Historical Report on Race: Native Americans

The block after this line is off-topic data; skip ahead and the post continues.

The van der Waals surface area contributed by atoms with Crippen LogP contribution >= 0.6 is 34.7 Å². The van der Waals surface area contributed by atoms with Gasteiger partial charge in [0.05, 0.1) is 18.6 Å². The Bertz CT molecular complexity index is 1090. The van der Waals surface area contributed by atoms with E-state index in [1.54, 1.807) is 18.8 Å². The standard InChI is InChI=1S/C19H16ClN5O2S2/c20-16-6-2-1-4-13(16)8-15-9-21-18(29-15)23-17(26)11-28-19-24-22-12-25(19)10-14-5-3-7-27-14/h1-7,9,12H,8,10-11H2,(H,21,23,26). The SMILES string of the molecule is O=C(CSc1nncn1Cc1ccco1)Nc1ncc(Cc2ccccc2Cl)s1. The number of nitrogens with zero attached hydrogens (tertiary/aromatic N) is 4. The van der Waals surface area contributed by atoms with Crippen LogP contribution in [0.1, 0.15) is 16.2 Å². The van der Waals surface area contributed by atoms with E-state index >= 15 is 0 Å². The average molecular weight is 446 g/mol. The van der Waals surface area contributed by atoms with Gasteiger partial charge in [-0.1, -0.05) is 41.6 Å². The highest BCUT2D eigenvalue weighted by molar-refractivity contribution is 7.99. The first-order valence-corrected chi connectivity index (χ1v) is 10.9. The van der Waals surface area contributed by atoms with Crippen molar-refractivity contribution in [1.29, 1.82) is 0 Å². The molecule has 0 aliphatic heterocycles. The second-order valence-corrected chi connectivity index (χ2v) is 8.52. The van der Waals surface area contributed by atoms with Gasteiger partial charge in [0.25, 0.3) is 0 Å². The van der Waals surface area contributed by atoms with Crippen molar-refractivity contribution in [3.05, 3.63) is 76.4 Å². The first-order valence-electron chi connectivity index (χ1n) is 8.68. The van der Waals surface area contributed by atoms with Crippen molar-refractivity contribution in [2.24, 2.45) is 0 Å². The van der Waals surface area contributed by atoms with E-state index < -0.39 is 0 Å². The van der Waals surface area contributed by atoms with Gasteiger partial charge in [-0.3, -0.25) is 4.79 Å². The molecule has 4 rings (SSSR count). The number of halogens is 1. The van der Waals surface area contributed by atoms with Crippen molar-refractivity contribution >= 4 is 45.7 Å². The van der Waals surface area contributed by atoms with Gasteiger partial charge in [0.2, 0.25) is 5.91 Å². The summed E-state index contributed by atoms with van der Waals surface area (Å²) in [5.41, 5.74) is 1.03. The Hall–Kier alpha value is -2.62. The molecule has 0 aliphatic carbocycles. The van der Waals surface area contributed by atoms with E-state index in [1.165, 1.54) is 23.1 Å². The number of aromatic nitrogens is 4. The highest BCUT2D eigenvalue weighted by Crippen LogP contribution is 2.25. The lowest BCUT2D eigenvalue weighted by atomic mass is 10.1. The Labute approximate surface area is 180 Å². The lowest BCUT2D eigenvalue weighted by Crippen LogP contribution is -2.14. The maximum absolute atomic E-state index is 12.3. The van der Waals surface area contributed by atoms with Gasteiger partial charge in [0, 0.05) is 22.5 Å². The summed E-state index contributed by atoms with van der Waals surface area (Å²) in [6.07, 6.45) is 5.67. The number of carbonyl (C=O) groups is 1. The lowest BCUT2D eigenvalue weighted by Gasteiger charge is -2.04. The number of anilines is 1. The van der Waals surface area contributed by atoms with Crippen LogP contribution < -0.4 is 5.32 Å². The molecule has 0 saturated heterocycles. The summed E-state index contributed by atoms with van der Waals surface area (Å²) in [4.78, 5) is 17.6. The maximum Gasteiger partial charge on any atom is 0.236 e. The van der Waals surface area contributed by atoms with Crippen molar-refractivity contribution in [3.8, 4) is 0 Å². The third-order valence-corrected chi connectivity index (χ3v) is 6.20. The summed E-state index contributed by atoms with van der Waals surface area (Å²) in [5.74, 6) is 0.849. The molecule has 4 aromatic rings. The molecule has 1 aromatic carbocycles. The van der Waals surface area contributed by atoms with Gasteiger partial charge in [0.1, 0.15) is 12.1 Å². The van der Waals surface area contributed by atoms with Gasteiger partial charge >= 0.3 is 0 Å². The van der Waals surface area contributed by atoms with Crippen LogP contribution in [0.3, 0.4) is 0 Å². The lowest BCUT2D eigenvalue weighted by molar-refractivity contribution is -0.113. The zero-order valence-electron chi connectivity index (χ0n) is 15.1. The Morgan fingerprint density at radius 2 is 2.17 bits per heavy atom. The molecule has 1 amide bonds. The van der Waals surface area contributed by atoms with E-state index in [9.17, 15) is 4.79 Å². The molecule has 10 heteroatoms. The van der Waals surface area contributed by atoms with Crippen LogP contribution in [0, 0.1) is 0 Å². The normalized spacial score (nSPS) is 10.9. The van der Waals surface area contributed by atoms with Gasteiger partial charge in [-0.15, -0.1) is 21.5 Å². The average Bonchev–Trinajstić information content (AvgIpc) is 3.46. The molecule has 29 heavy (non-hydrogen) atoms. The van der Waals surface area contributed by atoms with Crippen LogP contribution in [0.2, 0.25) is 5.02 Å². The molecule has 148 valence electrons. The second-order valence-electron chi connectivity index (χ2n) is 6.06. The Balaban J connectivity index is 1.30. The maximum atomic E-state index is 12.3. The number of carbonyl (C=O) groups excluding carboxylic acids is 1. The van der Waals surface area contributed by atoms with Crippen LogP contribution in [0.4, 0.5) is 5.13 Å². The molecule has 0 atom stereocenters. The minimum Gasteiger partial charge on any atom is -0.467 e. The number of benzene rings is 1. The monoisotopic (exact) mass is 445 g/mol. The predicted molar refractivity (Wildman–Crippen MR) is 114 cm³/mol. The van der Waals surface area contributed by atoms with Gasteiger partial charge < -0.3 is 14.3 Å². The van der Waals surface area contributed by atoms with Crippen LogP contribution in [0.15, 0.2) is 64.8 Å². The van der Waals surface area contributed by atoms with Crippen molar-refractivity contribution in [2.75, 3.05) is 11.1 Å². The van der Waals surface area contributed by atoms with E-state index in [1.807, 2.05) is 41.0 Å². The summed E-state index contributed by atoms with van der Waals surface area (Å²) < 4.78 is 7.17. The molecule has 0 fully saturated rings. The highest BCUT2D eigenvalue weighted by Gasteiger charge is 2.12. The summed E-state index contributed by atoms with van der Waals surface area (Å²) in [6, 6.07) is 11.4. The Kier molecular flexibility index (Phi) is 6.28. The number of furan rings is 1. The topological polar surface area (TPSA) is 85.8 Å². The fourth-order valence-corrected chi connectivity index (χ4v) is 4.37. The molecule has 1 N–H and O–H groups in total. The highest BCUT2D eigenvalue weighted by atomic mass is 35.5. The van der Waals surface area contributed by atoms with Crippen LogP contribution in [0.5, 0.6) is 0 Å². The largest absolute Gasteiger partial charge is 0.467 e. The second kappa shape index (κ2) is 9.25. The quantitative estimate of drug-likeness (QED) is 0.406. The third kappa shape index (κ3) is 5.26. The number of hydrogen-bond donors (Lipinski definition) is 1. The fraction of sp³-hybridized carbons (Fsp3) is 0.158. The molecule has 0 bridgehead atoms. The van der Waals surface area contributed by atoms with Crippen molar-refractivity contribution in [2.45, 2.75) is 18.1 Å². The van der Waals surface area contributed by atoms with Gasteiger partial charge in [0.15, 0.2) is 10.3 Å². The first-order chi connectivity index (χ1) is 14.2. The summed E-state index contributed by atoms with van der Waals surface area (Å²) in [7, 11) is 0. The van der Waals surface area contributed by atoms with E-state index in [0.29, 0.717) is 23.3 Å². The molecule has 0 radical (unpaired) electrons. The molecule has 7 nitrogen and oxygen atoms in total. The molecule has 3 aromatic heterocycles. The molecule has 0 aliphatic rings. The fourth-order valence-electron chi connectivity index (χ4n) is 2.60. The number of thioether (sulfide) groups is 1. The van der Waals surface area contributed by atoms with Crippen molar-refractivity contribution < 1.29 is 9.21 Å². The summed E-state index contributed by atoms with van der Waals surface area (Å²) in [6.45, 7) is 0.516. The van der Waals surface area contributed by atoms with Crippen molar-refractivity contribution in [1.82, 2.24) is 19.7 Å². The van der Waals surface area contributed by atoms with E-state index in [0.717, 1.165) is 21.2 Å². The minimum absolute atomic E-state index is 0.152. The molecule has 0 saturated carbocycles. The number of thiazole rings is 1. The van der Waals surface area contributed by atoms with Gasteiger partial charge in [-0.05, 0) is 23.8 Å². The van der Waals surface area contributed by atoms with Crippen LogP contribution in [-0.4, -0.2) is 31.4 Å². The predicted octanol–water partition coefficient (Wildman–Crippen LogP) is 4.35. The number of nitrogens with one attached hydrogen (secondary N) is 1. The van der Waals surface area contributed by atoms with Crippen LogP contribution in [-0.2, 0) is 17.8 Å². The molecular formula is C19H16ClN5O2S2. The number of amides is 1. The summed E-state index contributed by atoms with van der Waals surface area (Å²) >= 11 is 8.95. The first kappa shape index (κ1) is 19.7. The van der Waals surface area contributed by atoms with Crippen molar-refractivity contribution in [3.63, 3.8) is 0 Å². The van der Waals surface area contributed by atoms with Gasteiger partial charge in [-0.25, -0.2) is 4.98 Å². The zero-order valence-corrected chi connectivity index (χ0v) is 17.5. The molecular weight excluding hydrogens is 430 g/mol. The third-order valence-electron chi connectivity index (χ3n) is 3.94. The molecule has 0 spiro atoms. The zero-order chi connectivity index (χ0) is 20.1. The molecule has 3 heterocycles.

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In 1831, John Marshall recognized American Indians as unique and unlike any other minority group at that time. He said that Native Americans had a status as “domestic dependent nations”. Although he felt this way some others did not. They were discriminated upon and deprived of their land by an order of forced removal. There was a series of treaties and military defeat against the Native Americans. American Indians were limited to a degree of self-government and lived on reservations. Over two hundred and fifty thousand Natives lived in the United States of America during this time. Throughout history, Indians have been looked at as if they could not defend their own interests. This is completely opposite of the way it really is. They went along with certain historical events that dealt with them because they wanted to preserve their ways and continue living a more simplistic and natural way of life. Natives were looked down upon by white Americans so therefore were treated badly due to greed by the whites. The way the Natives responded to some federal policies was not always done in a respectful manner. The economic, social and political issues that occurred were not taken lightly by the Indians and sometimes the way they acted was diverse and disruptive. In today’s time, neither federal government nor the Native American tribes have come to a conclusion as to what identity or status the North American continent should be. In the nineteenth century, times were devastating for the Native Americans. The United States signed the Fort Laramie Treaty of 1868 with the Sioux which was to keep non-Indians from hunting or settling on their reservation which had been recently established. At that time, they gave up rights to almost all the land they were occupying. They endured raids by warrior bands and eventually, their reservation territory was crowded by non-Indian

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